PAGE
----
The balance slider simply controls the location of the midtone range. Push it to the left and the midtones will be marked in the darker parts of your scene, and sliding to the right, it will control the lighter tones. This balance is useful for manipulating the boundary between shadows and highlights when moved left or right. Since the shadows were strong enough in this scene already, I moved the balance slider to 14.

Add a final curve fit

Just like you would polish a piece of wood to finish it, we also need to finish our photograph to give the desired look. I decided I wanted to enhance this cinematic, atmospheric effect even further by lifting up the darker sections of my scene so that the shadows were toned down, giving it a matte effect.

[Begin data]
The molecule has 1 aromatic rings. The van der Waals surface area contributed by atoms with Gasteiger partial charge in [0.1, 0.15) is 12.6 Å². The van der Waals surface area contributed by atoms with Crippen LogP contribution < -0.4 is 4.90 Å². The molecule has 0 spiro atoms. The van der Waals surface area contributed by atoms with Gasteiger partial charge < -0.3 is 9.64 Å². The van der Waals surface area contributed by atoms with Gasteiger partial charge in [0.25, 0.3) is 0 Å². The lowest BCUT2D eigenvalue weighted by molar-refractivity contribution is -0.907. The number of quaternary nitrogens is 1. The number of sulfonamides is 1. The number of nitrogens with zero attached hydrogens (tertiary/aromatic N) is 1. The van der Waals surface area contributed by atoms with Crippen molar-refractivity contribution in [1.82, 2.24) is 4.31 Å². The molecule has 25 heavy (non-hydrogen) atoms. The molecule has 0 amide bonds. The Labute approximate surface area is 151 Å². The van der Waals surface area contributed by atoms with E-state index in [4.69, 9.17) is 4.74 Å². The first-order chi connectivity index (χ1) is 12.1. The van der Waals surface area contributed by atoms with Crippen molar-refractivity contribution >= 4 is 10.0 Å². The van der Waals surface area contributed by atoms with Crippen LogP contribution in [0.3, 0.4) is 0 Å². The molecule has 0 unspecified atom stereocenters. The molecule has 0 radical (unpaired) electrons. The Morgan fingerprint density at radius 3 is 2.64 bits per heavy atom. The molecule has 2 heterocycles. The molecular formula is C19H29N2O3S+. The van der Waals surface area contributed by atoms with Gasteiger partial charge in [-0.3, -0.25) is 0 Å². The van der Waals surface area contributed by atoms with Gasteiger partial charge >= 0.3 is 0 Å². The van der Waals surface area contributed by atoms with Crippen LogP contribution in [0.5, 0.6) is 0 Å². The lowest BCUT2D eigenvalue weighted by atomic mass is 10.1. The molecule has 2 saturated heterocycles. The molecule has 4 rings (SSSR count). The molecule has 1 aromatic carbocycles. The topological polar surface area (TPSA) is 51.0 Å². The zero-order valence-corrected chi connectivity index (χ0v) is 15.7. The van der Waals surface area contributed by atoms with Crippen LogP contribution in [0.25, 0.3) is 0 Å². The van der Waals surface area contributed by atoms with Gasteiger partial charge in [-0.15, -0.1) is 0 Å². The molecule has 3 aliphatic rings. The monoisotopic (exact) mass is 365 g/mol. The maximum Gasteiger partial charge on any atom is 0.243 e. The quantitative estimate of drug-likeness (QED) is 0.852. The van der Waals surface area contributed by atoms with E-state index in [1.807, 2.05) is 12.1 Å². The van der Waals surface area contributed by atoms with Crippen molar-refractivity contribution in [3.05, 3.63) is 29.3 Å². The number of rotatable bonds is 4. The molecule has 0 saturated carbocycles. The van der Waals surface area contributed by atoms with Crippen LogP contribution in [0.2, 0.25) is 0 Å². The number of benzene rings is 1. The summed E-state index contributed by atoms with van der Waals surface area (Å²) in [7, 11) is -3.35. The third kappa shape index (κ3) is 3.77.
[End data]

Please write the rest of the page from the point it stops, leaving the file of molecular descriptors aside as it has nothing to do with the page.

To do this, I scrolled to the Tone Curve panel and slightly raised the shadow point at the bottom left of the histogram, held against the left wall of the graph. This changed the darker blacks to a more subdued gray, but it’s important to remember that any change to the histogram control line will have a ripple effect throughout the shot. My highlights were a bit disappointing now, so I lightened them up slightly by dragging the highlights control point in the upper right corner of the box to the left so that the line now falls more or less parallel to the baseline. original in box.

Once you get some experience with the color grading panel in Lightroom, it’s relatively easy to recreate the orange and teal effect on almost any image. However, it can be a bit difficult to style a selection of photographs together, especially if they have very different lighting. But with a few tweaks and careful balancing, it can be done quite quickly. Of course, it’s not just the orange / teal effect that color grading is great for, it’s also useful for some fantastic stylized effects for a number of color combinations.